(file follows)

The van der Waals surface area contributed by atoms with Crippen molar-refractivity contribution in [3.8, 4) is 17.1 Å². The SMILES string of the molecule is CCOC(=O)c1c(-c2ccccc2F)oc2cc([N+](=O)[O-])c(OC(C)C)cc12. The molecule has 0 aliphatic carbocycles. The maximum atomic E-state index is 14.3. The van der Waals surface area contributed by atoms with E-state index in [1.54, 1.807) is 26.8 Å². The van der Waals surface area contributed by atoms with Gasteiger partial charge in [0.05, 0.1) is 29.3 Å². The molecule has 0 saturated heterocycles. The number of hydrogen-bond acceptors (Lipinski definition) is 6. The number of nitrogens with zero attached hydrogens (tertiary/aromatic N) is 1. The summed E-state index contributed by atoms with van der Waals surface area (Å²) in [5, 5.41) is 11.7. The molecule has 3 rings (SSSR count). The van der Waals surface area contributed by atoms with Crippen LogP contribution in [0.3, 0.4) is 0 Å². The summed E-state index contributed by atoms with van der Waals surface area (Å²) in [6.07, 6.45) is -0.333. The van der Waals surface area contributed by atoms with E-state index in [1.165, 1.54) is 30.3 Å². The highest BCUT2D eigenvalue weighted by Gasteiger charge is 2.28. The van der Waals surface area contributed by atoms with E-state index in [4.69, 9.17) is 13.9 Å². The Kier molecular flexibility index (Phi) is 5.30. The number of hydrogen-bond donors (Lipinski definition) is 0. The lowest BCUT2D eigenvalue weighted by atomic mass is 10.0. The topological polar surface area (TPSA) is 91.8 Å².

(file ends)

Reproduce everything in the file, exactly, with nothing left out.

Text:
The van der Waals surface area contributed by atoms with Crippen molar-refractivity contribution in [3.8, 4) is 17.1 Å². The SMILES string of the molecule is CCOC(=O)c1c(-c2ccccc2F)oc2cc([N+](=O)[O-])c(OC(C)C)cc12. The molecule has 0 aliphatic carbocycles. The maximum atomic E-state index is 14.3. The van der Waals surface area contributed by atoms with E-state index in [1.54, 1.807) is 26.8 Å². The van der Waals surface area contributed by atoms with Gasteiger partial charge in [0.05, 0.1) is 29.3 Å². The molecule has 0 saturated heterocycles. The number of hydrogen-bond acceptors (Lipinski definition) is 6. The number of nitrogens with zero attached hydrogens (tertiary/aromatic N) is 1. The summed E-state index contributed by atoms with van der Waals surface area (Å²) in [5, 5.41) is 11.7. The molecule has 3 rings (SSSR count). The van der Waals surface area contributed by atoms with Crippen LogP contribution in [0.3, 0.4) is 0 Å². The summed E-state index contributed by atoms with van der Waals surface area (Å²) in [6.07, 6.45) is -0.333. The van der Waals surface area contributed by atoms with E-state index in [1.165, 1.54) is 30.3 Å². The highest BCUT2D eigenvalue weighted by Gasteiger charge is 2.28. The van der Waals surface area contributed by atoms with E-state index in [4.69, 9.17) is 13.9 Å². The Kier molecular flexibility index (Phi) is 5.30. The number of hydrogen-bond donors (Lipinski definition) is 0. The lowest BCUT2D eigenvalue weighted by atomic mass is 10.0. The topological polar surface area (TPSA) is 91.8 Å².